SEOUL – South Korea has officially demanded that Japan remove the names of Koreans who died in World War II from a Shinto shrine dedicated to Japan’s war dead, said an official from the South Korean Foreign Affairs and Trade Ministry on Wednesday.
The demand regarding Yasukuni Shrine in Tokyo and Koreans forced to fight for Japan was formally lodged on July 20, said the official.
Tokyo has responded that it will deliver the request to the shrine and notify Seoul of the results, he said.
South Korea has also demanded that Japan provide a list of the Koreans honored at the shrine.
In 1978, the shrine added seven Class A war criminals tried and hanged after World War II — including Gen. Hideki Tojo, a wartime prime minister — to the 2.5 million who have died in wars since the mid-19th century.
“It is unreasonable for our people to have been enshrined at Yasukuni Shrine along with Class A war criminals who inflicted suffering on our people,” the official said.
More than 21,000 Koreans are reportedly honored at the shrine. Prime Minister Junichiro Koizumi has said he plans to visit the shrine on the Aug. 15 anniversary of Japan’s surrender in World War II, sparking a flurry of condemnation from South Korea and China.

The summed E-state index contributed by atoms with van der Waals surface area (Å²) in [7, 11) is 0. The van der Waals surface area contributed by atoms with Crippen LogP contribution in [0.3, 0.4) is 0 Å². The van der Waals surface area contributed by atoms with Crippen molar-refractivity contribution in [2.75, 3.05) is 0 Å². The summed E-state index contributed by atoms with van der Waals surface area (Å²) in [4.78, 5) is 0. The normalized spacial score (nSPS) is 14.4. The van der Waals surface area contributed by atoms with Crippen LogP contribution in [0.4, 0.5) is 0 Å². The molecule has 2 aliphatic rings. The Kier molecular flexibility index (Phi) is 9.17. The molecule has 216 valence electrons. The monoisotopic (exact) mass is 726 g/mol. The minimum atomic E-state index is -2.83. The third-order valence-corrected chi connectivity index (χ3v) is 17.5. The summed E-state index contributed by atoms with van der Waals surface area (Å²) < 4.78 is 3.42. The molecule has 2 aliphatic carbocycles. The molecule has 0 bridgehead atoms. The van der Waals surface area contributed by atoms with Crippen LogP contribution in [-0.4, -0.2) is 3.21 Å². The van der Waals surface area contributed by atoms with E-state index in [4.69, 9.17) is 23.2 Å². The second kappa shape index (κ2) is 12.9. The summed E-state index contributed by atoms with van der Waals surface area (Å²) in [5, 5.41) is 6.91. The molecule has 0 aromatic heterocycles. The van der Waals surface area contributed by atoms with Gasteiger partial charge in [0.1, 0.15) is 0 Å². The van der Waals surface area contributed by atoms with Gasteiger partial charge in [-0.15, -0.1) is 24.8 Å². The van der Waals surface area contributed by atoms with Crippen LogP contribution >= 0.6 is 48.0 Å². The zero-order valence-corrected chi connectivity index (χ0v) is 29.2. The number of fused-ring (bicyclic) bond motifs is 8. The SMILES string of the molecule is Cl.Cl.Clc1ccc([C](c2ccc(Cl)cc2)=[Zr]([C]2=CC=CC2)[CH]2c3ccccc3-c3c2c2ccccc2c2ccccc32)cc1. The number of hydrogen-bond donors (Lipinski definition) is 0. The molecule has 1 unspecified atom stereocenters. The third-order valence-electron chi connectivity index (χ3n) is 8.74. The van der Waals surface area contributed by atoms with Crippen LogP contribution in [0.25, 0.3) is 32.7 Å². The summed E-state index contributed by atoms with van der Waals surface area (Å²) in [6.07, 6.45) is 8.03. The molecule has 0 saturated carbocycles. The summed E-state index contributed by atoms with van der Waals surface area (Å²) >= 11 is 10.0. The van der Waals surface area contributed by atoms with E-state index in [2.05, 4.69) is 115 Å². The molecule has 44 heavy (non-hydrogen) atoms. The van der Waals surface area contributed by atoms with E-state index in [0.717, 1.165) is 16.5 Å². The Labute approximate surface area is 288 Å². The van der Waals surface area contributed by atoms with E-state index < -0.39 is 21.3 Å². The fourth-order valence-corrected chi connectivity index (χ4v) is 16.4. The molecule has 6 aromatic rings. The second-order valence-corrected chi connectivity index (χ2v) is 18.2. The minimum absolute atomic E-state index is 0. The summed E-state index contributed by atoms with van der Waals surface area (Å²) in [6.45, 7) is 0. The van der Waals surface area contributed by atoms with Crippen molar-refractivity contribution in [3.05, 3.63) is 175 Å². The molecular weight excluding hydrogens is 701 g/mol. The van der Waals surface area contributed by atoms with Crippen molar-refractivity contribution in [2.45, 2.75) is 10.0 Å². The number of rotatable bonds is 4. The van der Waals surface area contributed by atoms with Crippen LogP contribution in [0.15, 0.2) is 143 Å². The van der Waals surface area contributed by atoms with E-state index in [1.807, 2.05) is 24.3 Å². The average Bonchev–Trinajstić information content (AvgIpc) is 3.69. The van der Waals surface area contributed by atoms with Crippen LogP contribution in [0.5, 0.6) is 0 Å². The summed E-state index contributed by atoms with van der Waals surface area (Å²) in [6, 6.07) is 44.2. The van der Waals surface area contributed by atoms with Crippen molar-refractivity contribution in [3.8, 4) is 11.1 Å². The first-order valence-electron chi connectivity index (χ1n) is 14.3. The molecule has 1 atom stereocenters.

Are soldiers heroes?
TAIPEI (Kyodo) Taiwanese Vice President Annette Lu said Wednesday that Prime Minister Junichiro Koizumi is free to visit Yasukuni Shrine, a Shinto shrine dedicated to the nation’s war dead, but questioned if it was appropriate to worship warriors as national heroes.
“As Japan’s national leader he has the right to decide what he wants to do, therefore it is not convenient for me to comment,” Lu said when asked about Koizumi’s plan to visit the shrine Aug. 15.
But noting that many of the war dead enshrined at Yasukuni Shrine are considered “Japanese heroes,” Lu said it was time to redefine the concept of heroism along the lines of the United Nations’ pursuit of world peace.
“In the past we are proud, of course, too much of fighters, of violence. Now it’s time for us to reconsider what is a real hero,” Lu told members of the Taipei Foreign Correspondents’ Club in a meeting at the Presidential Office.
Koizumi has insisted his planned Yasukuni visit is intended to pay respect to the war dead in the hope there will be no more victims of war in the future.
In a time of both misinformation and too much information, quality journalism is more crucial than ever.
By subscribing, you can help us get the story right.